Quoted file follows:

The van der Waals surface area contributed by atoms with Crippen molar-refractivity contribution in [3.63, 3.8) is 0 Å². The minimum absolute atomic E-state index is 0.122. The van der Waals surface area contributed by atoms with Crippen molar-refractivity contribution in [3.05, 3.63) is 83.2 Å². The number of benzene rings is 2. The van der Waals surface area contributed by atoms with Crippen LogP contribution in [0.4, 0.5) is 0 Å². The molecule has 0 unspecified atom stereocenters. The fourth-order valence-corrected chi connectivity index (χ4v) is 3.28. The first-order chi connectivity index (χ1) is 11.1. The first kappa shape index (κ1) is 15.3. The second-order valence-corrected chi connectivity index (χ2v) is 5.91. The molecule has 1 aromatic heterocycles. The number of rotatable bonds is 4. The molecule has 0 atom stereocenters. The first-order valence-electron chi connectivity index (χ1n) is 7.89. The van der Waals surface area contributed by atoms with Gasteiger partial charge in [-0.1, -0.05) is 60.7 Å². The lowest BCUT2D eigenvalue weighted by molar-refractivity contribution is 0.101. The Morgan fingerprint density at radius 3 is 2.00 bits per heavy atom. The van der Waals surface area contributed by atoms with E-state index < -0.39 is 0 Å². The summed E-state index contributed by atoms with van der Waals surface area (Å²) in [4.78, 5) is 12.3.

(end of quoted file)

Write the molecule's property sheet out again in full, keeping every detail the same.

The van der Waals surface area contributed by atoms with Crippen molar-refractivity contribution in [3.63, 3.8) is 0 Å². The minimum absolute atomic E-state index is 0.122. The van der Waals surface area contributed by atoms with Crippen molar-refractivity contribution in [3.05, 3.63) is 83.2 Å². The number of benzene rings is 2. The van der Waals surface area contributed by atoms with Crippen LogP contribution in [0.4, 0.5) is 0 Å². The molecule has 0 unspecified atom stereocenters. The fourth-order valence-corrected chi connectivity index (χ4v) is 3.28. The first-order chi connectivity index (χ1) is 11.1. The first kappa shape index (κ1) is 15.3. The second-order valence-corrected chi connectivity index (χ2v) is 5.91. The molecule has 1 aromatic heterocycles. The number of rotatable bonds is 4. The molecule has 0 atom stereocenters. The first-order valence-electron chi connectivity index (χ1n) is 7.89. The van der Waals surface area contributed by atoms with Gasteiger partial charge in [-0.1, -0.05) is 60.7 Å². The lowest BCUT2D eigenvalue weighted by molar-refractivity contribution is 0.101. The Morgan fingerprint density at radius 3 is 2.00 bits per heavy atom. The van der Waals surface area contributed by atoms with E-state index < -0.39 is 0 Å². The summed E-state index contributed by atoms with van der Waals surface area (Å²) in [4.78, 5) is 12.3.